New Year's Traditions Explained

Jolie Lee, USA Today

As 2013 comes to a close, USA TODAY Network takes a look at theorigins of some of the world's most cherished New Year's traditions -from the familiar to some customs you may never have realized couldprovide good fortune in the year ahead.

Times Square

Beforethe ball, there were fireworks. The first New Year's Eve celebration inTimes Square in New York City was held in 1904, culminating in afireworks show. When the city banned fireworks two years later, eventorganizers arranged to have a 700-pound iron and wood ball lowered down apole, according to the Times Square website.In the years since, it's become a tradition for Americans to watch theball start dropping at 11:59 p.m. and to count down the final secondsbefore the new year begins.

Auld Lang Syne

Thesong literally means "old long ago." The work by 18th-century Scottishpoet Robert Burns has endured the ages and spread beyond Scotland andthroughout the English-speaking world. The song is about "the love andkindness of days gone by, but ... it also gives us a sense of belongingand fellowship to take into the future," according to, a website of the Scottish government.

Kissing at midnight

Perhaps you'll have a New Year's Eve kiss that was the definingmoment in a sweeping love story - like the one Billy Crystal and MegRyan shared in the 1989 movie When Harry Met Sally. Or maybeyou'll pucker up with the person who happens to be standing next to youbecause, well, that's just what people do. But why? Not doing so willensure a year of loneliness, according to tradition. The custom may dateto ancient European times as a way to ward off evil spirits, the Montreal Gazette reports.

Black-eyed peas

It'sa tradition to eat Hoppin' John, a stew made of black-eyed peas, in theAmerican South. "Many Southerners believed that the black-eyed peassymbolized coins and eating them insured economic prosperity for thecoming year," wrote Frederick Douglass Opie, a food historian, in hisblog Food As A Lens.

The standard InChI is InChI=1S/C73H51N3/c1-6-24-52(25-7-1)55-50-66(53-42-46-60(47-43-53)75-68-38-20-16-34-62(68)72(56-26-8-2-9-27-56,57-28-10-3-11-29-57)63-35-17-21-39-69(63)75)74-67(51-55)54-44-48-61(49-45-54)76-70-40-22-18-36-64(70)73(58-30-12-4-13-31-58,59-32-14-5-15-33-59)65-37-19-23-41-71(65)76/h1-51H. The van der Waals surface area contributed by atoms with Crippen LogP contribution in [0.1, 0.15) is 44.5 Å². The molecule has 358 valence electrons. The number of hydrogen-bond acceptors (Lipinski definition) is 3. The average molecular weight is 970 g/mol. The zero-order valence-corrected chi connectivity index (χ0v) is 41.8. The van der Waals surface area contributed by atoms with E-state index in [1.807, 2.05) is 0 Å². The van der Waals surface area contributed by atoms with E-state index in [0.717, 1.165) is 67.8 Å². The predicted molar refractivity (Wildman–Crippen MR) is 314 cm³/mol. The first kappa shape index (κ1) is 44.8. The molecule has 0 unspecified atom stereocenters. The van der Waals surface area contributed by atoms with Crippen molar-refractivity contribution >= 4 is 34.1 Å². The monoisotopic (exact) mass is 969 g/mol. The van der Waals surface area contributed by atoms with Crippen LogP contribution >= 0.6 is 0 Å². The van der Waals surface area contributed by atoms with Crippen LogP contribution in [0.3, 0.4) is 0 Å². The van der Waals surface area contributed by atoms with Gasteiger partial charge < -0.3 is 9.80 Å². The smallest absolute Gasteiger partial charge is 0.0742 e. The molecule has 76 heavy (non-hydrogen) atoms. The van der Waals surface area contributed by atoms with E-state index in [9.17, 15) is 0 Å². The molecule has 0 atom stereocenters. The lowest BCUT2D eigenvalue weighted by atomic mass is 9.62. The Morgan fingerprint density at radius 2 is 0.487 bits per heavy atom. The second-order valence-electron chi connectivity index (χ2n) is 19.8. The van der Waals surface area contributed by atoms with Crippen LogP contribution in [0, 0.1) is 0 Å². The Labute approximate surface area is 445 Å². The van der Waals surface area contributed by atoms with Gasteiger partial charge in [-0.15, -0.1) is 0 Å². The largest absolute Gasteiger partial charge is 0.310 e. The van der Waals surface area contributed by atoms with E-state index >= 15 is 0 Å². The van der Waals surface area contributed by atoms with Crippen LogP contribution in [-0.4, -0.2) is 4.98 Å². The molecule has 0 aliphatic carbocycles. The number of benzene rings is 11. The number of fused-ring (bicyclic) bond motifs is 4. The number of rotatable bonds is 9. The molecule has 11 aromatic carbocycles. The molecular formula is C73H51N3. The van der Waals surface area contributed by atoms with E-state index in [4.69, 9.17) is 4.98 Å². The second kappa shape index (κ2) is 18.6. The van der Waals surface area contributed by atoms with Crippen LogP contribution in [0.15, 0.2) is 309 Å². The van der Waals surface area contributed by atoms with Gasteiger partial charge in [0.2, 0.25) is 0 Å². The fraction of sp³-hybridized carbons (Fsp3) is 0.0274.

Colorful undies

Insome Latin American countries, including Mexico and Brazil, it'sbelieved the color of your undergarments will influence what kind ofyear you'll have. Tradition holds that yellow underwear will bringprosperity and success, red will bring love and romance, white will leadto peace and harmony and green will ensure health and well-being,according to Michael Kleinmann, editor of The Underwear Expert website.

12 grapes

In Spain and some other Spanish-speaking countries, one New Year'scustom is to eat 12 grapes for 12 months of good luck. But here's thecatch: to bring about a year's worth of good fortune, you must starteating the grapes when the clock strikes midnight, then eat one for eachtoll of the clock. The best strategy? "Just take a solid bite and thenswallow, pips and all," writes cookbook author Jeff Koehler on NPR's blog.

Molten lead

Insteadof reading tea leaves to tell the future, some in Germany and Austriaread the molten lead. Here's how: Heat up some lead in a spoon. Whenit's melted, pour the molten lead into cold water. The shape of the leadwill tell you what's ahead of you in the coming year (although theshapes are open to interpretation). If you don't want to actually meltmetal, there's an app to do it for you.


It'snot surprising that China, the country that invented fireworks, alsomakes setting them off a central part of New Year's celebrations. It'sbelieved the noise scares off evil spirits and misfortune. The Chineseobserve the lunar new year, which this time falls on Jan. 31, 2014.

Polka dots

Manyin the Philippines wear polka dots because the circle representsprosperity. Coins are kept in pockets and "are jangled to attractwealth," according to Tagalog Lang, a website about Filipino language and culture.


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